A lawsuit filed May 23, 2011 at a U.S. Circuit Court by a coalition of advocates wants to force the federal governement to say yes to marijuana.
The petition seeks to recognize cannabis as a drug with acceptable medical uses - and demands a speedy response in 60 days or less.
The administration has unreasonably delayed this issue for nine years since it was first filed, argues the lawsuit. A coalition of groups that include NORML and Cal NORML (Coalition to Reschedule Cannibis) argue that marijuana has accepted medical use and should be removed from Schedule I of the Controlled Substances Act. The Schedule I status indicates that medical pot is not federally accepted.
The petition was filed following the passage of Prop. 215 and half a dozen other state medical marijuana laws. Marijuana's schedule one status is the fundamental cause of ongoing conflict between state and federal marijiana laws.
Since the rescheduling petition was filed to the Drug Enforcement Administration on October 9, 2002, nine more states moved to remove the Schedule I status. California's Center for Medicinal Cannabis Research completed five FDA studies showing marijuana to be medically effective for neuropathic pain and multiple sclerosis.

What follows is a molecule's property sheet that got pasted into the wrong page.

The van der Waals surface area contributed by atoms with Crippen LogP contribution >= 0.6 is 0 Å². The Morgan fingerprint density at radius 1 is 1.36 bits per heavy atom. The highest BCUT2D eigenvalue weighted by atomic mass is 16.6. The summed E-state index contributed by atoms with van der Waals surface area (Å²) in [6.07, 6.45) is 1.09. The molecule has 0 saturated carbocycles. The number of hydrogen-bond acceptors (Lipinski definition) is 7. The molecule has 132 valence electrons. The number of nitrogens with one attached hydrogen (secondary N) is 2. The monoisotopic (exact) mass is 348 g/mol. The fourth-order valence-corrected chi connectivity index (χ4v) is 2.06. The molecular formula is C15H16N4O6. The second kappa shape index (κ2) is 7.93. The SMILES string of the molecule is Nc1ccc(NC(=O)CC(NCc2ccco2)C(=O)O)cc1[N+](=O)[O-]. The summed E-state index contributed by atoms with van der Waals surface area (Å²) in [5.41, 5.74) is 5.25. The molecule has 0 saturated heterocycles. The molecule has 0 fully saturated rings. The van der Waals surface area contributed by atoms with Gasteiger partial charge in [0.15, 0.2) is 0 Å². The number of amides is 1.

The DEA has since acted to further frustrate FDA development of marijuana by refusing to issue a license to the University of Massachusetts to establish a garden towards FDA-approved medical marijuana research.
It is unacceptable for seriously ill Americans to wait a decade for their government to even respond to their petition for legal access to medicine to relieve their pain and suffering, remarked California NORML director Dale Gieringer.
The government's unreasonable delay seriously impugns its competence to oversee Americans' health care. The administration should act promptly to address its obsolete and bankrupt policy in accordance with President Obama's pledge to put science above politics.
According to the Coalition for Rescheduling Cannabis, both Bush and Obama's administration never responded to its 2002 petition to reschedule marijuana despite a formal recommendation in 2006 from the Department of Health and Human Services (HHS) to the Drug Enforcement Administration (DEA).
Joe Elford, lead counsel on the writ and Americans for Safe Access' top attorney, says The federal government's strategy has been delay, delay, delay. It is far past time for the government to answer our rescheduling petition, but unfortunately we've been forced to go to court in order to get resolution.